I have been unpacking from my trip to the Colonial Williamsburg Antiques Forum, which has then led into cleaning my shop. Thus not much photography lately. So I thought I’d dig out some pictures of period furniture. today I’d like to start with a cupboard from the Lake District. The cupboard, dated 1691 and initialed E E H, is something of a wreck; having been incorrectly restored who-knows-when. So I will focus on the carvings and the door framing. Pitsawn oak throughout.
This is the central panel between the two doors in the upper section of the cupboard. Note the holes in the right-hand side of this view, presumably nail holes for fixing the panel to the bench for carving. Also the layout lines scribed with an awl are still visible on parts of the carving.
carved panel, 1691
carving detail w layout
I didn’t shoot very much of this cupboard, but in this detail of one of the upper doors, you can see the framing arrangement. The stile with the (replaced) door knob runs the full height of the door, and is mortised to receive the horizontal rails. The hinge stile is shorter, and is tenoned into the horizontal rails…this requires some extra planning while laying out the stock and the joinery. The door swings on wooden hinges. Holes are bored into the top & bottom edge of the door frame, and pins are inserted that run into matching holes bored into the rails above & blelow the door. If this stile ran the full height of the door, these pins would be driven into holes bored in end grain. I have seen many doors done that way, but sometimes you see them this way too.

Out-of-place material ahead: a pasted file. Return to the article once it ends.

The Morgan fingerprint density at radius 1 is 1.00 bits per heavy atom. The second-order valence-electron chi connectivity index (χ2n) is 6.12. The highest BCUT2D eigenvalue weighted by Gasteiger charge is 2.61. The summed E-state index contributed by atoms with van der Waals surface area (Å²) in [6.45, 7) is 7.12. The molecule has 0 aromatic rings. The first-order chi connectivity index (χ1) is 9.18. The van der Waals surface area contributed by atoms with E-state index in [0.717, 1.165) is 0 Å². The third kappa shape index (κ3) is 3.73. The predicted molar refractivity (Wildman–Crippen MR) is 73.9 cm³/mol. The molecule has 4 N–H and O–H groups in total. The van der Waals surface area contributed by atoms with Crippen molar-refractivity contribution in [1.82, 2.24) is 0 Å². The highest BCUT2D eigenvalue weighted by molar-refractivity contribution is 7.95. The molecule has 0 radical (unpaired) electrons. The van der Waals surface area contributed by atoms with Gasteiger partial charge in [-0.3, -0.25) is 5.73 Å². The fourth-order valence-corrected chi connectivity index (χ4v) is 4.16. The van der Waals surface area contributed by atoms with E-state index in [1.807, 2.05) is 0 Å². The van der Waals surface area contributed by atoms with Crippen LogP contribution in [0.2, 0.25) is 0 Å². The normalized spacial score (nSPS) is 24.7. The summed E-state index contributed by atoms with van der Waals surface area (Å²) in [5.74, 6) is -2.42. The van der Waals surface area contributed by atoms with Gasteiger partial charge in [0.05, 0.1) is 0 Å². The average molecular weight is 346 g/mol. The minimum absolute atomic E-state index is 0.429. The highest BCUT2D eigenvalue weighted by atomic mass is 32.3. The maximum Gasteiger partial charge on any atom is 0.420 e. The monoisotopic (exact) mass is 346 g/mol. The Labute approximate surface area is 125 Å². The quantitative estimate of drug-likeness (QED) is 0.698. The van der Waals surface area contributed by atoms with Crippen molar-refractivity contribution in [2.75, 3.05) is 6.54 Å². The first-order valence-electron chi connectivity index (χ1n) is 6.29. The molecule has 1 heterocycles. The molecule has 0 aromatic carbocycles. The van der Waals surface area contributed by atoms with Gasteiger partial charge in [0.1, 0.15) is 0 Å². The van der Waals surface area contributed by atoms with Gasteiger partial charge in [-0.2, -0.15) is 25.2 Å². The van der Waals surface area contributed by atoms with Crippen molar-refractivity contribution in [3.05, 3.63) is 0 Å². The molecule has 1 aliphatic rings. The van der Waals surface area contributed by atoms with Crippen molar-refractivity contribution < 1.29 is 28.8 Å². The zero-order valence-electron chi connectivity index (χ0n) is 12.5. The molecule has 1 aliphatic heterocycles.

E E H 1691
Most of what I know about this group of furniture comes from Victor Chinnery’s Oak Furniture: the British Tradition
(Antique Collector’s Club, 1979) – see Chinnery’s discussion for his figures 4:169-4:183. Also, there was not too long ago an article on a related chest in the journal put out by the Regional Furniture Society. The citation is Michael Bucknole, “A Lakeland Chest Dated 1683″ in Regional Furniture
(vol 18 ,2004) pp. 68-77. To learn more about the Society, and to join, see their website http://www.regionalfurnituresociety.com/
– the journal is excellent, the newsletters always make me wish I was over in England. They have great trips, tours and workshops. A very enthusiastic group…